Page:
Figure 13.2 Asteroids in the Solar System. This computer-generated diagram shows the positions of the asteroids known in 2006. If the asteroid sizes were drawn to scale, none of the dots representing an asteroid would be visible. Here, the asteroid dots are too big and give a false impression of how crowded the asteroid belt would look if you were in it. Note that in addition to those in the asteroid belt, there are also asteroids in the inner solar system and some along Jupiter’s orbit (such as the Trojans and Greeks groups), controlled by the giant planet’s gravity.

Still, over the long history of our solar system, there have been a good number of collisions among the asteroids themselves. In 1918, the Japanese astronomer Kiyotsugu Hirayama found that some asteroids fall into families, groups with similar orbital characteristics. He hypothesized that each family may have resulted from the breakup of a larger body or, more likely, from the collision of two asteroids. Slight differences in the speeds with which the various fragments left the collision scene account for the small spread in orbits now observed for the different asteroids in a given family. Several dozen such families exist, and observations have shown that individual members of most families have similar compositions, as we would expect if they were fragments of a common parent.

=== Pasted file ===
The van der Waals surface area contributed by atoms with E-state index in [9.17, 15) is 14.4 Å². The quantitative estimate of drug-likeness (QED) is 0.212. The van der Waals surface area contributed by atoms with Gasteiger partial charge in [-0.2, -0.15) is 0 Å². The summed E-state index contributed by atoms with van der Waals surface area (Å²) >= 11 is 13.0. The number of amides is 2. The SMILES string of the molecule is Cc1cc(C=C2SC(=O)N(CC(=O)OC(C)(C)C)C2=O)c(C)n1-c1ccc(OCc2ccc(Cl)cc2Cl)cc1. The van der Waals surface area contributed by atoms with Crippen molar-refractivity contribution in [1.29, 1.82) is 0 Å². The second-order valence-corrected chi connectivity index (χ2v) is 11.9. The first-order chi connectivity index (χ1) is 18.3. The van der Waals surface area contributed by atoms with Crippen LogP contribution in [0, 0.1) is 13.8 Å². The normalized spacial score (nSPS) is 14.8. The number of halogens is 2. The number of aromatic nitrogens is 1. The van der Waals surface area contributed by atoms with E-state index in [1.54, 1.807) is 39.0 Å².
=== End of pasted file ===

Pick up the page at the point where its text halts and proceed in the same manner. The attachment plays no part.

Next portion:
Composition and Classification

Asteroids are as different as black and white. The majority are very dark, with reflectivity of only 3 to 4%, like a lump of coal. However, another large group has a typical reflectivity of 15%. To understand more about these differences and how they are related to chemical composition, astronomers study the spectrum of the light reflected from asteroids for clues about their composition.

The dark asteroids are revealed from spectral studies to be primitive bodies (those that have changed little chemically since the beginning of the solar system) composed of silicates mixed with dark, organic carbon compounds. These are known as C-type asteroids (“C” for carbonaceous). Two of the largest asteroids, Ceres and Pallas, are primitive, as are almost all of the asteroids in the outer part of the belt.